Captain Isaac Conroe, whose death in 1897 at the age of sixty- two terminated the career of one of the most enterprising lumbermen and public-spirited citizens of Southeast Texas, was the founder of the town which bears his name and which is now the capital of Montgomery County. He was the first postmaster at this place, holding the office many years, and was the active leader of its business and civic affairs up to the time of his death.
He was born in the town of Long Branch, New Jersey, in 1835. At the outbreak of the Civil war, he was in the postal service at Chicago, and there enlisted and became a member of the Twelfth Illinois Cavalry. He served with distinction and was promoted to the rank of captain. At the close of his service, he was mustered out at Houston, Texas, and soon after his marriage at Washington, D. C., he returned to Texas and settled on Cedar Bayou in Harris County, where he was engaged in the wood and freighting business between Lynchburg and Houston. One of his first experiences was in freighting a cargo of lumber from the mills to Judge Munger’s lumber yard in Houston. On arriving with the lumber, it happened that Judge Munger’s checker was absent, and Captain Conroe undertook to do the checking himself. He performed the task in such a satisfactory manner that Judge Munger offered him the position of checker, which he accepted. While in this work he familiarized himself with all departments of the business, and was soon taken into partnership with Mr. Munger, later buying his interests.
In the early seventies Captain Conroe went into the sawmill business on his own account, operating a mill at Egypt on the I. & G.N. Railroad, and another at Halton, both in Montgomery County. He later established a mill at Conroe and thus founded this town. The name adopted by the first citizens of the town was adopted at the suggestion of Mr. Moxie, who was at that time president of the I. & G. N. Railroad. He was identified with the lumber industry at Conroe from that time until his death. Though he was a Republican and held only the office of postmaster he was one of the most progressive and public-spirited citizens of the town. His personality was one to win friends and keep them through life, and his worth in the community was such that his death was looked upon as a loss to every member of the community which he had helped to build up. He was a member of the Masonic order and was buried with Masonic honors at Houston.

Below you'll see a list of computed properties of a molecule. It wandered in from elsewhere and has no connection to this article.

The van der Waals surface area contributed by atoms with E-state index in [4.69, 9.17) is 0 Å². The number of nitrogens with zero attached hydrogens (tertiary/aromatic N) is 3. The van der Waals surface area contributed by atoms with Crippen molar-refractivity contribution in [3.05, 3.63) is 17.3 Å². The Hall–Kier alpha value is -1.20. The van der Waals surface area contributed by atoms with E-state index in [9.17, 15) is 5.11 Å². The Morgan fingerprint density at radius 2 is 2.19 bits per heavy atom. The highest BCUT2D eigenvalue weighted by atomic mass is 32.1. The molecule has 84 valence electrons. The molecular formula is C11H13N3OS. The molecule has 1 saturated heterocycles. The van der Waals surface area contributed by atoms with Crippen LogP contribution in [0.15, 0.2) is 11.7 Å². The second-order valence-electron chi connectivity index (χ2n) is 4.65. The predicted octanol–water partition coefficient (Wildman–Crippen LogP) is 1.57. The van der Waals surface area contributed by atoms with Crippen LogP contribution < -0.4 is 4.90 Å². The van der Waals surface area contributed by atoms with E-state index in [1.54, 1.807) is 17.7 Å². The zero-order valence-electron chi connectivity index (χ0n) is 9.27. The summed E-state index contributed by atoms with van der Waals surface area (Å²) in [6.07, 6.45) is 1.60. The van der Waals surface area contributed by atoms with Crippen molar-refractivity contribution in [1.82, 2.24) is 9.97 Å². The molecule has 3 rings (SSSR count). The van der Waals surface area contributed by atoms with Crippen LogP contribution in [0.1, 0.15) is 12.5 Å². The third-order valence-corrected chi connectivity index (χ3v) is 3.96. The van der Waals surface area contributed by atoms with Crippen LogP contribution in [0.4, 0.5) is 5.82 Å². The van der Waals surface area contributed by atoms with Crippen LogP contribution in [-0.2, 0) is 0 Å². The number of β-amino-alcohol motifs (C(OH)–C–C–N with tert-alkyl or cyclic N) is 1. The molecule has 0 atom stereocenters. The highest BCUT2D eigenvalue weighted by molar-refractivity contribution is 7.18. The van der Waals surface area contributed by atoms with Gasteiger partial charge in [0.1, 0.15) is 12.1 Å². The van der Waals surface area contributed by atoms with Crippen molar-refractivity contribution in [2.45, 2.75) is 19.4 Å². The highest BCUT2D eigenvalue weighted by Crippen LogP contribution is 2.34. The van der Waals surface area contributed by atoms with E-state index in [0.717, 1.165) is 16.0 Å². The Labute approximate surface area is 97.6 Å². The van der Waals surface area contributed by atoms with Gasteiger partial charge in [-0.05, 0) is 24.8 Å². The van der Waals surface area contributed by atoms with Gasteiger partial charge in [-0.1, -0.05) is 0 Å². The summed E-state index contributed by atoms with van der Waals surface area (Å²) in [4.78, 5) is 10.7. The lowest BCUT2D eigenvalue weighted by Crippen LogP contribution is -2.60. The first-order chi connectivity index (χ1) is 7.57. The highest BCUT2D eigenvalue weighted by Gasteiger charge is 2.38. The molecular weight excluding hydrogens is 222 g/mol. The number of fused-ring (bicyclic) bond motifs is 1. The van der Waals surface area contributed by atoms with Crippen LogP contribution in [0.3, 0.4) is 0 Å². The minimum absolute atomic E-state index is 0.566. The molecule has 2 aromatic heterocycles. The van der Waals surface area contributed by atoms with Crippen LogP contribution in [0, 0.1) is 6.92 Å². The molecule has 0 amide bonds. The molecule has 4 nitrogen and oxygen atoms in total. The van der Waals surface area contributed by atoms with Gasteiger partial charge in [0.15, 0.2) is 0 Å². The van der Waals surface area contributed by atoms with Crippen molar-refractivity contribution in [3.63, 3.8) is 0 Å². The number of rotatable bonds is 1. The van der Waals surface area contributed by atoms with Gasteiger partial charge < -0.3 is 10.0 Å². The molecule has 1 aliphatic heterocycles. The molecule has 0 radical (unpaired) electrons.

At the close of the war he married, in Washington, D.C., Miss Margaret Richardson. Their children are: Rowena, widow of Thomas B. Hart; Effie, wife of H. B. Whitley; and William Munger, mentioned below, all the children being residents of Conroe.
William Munger Conroe, son of the late Captain Isaac Conroe, was born at Houston, October 30, 1870. He is the successor of his father in many of the important activities of that prominent citizen, and has made an independent record of achievement in business. He received his early education in the public schools of Houston, and at an early age began working in his father’s mills. At the age of twenty-two he went to Poughkeepsie, New York, and took a business course in the Eastman’s Business College. On returning home he was again associated with his father in the lumber business and continued until the latter’s death. He was then appointed administrator of the estate, and after its settlement he organized the Conroe Lumber Company, the stockholders of which were himself and his two sisters, Mr. Conroe served as president and general manager until the company ceased operations on account of the timber being exhausted. Since 1907, Mr. Conroe has been engaged in milling lumber in transit.
During the administration of President Harrison Mr. Conroe served as postmaster of Conroe, resigning from the office for political reasons. He is prominent in fraternal affairs, being a member of Conroe Lodge, No. 748, A. F. & A. M., is past high priest of Conroe Chapter, R. A. M., and a member of Trinity Commandery, No. 29, K. T., at Huntsville, and El Mina Temple of the Mystic Shrine at Galveston. He also affiliates with the Knights of Pythias and the Independent Order of Odd Fellows. He married, in 1898, Miss Hattie E. Urquhart, a daughter of W. N. Urquhart, of Conroe. They have two children, Elbert Isaac and Lois Louise.